Don’t Look Now (Nicolas Roeg, 1973)

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Leading up to Halloween I’ll be hashing out some of my favorite horror films ranging from shlocko B-horror to luminous, elegant & eerie Gothic masterpieces, mainly focusing on those that may not have such prominence in pop culture consciousness as, say, Halloween does. Hope you enjoy! Feel free to leave your own recommendations in the comments.

While it’s more a drama than a straight-up scary flick, Roeg’s supernaturally tinged tale of a married couple mourning the loss of their daughter encroaches quietly with such an ominous foreboding atmosphere  that the terrifying coup-de-grace of an ending just about does one in; it out-horrors most horror films in terms of mood and shock.  The setting is Venice- but not at all a Venice usually shown on film; it is a deserted, shuttered city on the brink of winter, shrouded in grisaille, silent but for the lapping of water on the cold, ancient stone.  The parents, played with dignity by Donald Sutherland and Julie Christie, relocate for a restoration project to Venice after the drowning death of their daughter, Christine.  In their new setting water is pervasive, always there to reflect the glimmers of associative memories of the young girl slipping beneath the surface of their homestead pond in her carmine red slicker.  One day, the specter that hangs over the grieving couple materializes into tangible form in the eyes of a blind clairvoyant and her sister, who share a vision of a laughing girl in red with the wife.  She finds excitement, happiness in this sight, and feels alive and at peace after many months of a gnawing dull emptiness.  Rational Sutherland greets it first with a heavy-hearted skepticism but then with suspicion as his wife takes to spending more time with the women, and thus the film winds forward as he feels a mounting unease which he cannot understand, unease about his safety, the clairvoyant women, and the constant flashes of a figure in a carmine raincoat he sees just out of the corner of his eye.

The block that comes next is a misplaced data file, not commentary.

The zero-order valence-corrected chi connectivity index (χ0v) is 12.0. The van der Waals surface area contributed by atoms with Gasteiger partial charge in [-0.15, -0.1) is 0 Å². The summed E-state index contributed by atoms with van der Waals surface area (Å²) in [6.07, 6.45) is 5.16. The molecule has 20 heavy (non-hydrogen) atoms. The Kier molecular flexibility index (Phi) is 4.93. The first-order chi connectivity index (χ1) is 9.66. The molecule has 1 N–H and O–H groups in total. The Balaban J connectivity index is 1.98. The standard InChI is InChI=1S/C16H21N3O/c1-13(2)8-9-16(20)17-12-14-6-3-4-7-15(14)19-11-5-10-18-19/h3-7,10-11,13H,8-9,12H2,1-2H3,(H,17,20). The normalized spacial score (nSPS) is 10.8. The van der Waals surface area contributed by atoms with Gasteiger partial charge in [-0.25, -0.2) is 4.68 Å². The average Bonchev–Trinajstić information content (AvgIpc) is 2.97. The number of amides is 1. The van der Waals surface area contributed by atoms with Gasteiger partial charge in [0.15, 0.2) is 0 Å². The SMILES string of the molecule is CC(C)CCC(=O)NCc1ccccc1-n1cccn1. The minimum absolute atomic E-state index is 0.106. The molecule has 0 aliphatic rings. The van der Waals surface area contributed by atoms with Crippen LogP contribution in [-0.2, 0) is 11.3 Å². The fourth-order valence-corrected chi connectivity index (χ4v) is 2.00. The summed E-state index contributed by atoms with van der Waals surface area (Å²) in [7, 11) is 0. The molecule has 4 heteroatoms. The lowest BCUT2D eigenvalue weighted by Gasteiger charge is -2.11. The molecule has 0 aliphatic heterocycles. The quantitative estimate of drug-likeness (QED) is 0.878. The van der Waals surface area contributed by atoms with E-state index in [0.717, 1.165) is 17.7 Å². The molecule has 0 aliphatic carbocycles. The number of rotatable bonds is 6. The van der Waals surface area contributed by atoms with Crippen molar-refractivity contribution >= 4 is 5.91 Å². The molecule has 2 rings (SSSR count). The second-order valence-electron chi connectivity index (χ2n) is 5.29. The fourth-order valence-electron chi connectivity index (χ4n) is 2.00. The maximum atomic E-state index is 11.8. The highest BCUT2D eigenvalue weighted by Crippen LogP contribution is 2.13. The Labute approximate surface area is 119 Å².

Nicolas Roeg was a cinematographer before he began directing films, and his images and editing show an impressive personal style that for another narrative would be somewhat heavy, but fits this story perfectly, poignantly.  It’s quite a feat of filmmaking, and will fill you with dread and horror like the best of ’em.

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3 Responses to “Don’t Look Now (Nicolas Roeg, 1973)”

  1. dumbricht Says:

    The quick hits

    1) I have never shaken the beginning or the end since my first viewing, especially the end.

    2) I don’t think I was a Dad when I saw it. Don’t know if I could watch it again.

    3) I love that we live in a world where Donald Sutherland (and Elliot Gould) were once sex symbols.

    4) Julie Christie

  2. Christopher Says:

    I’ll need to check this one out. Big fan of Roeg’s Walkabout and The Man Who Fell To Earth.

  3. Miss Q Says:

    Don’t Look Now is bookended by two truly painful, heartstopping scenes. I can’t imagine what hearing Sutherland’s anguished, animalistic cry in the beginning would do to me if I were a parent. I understand if you never have the will to pop it in the ol’ player again..!

    Chris, if you’re already a fan of Roeg’s style then you will LOVE this. I look forward to hearing your thoughts on it.

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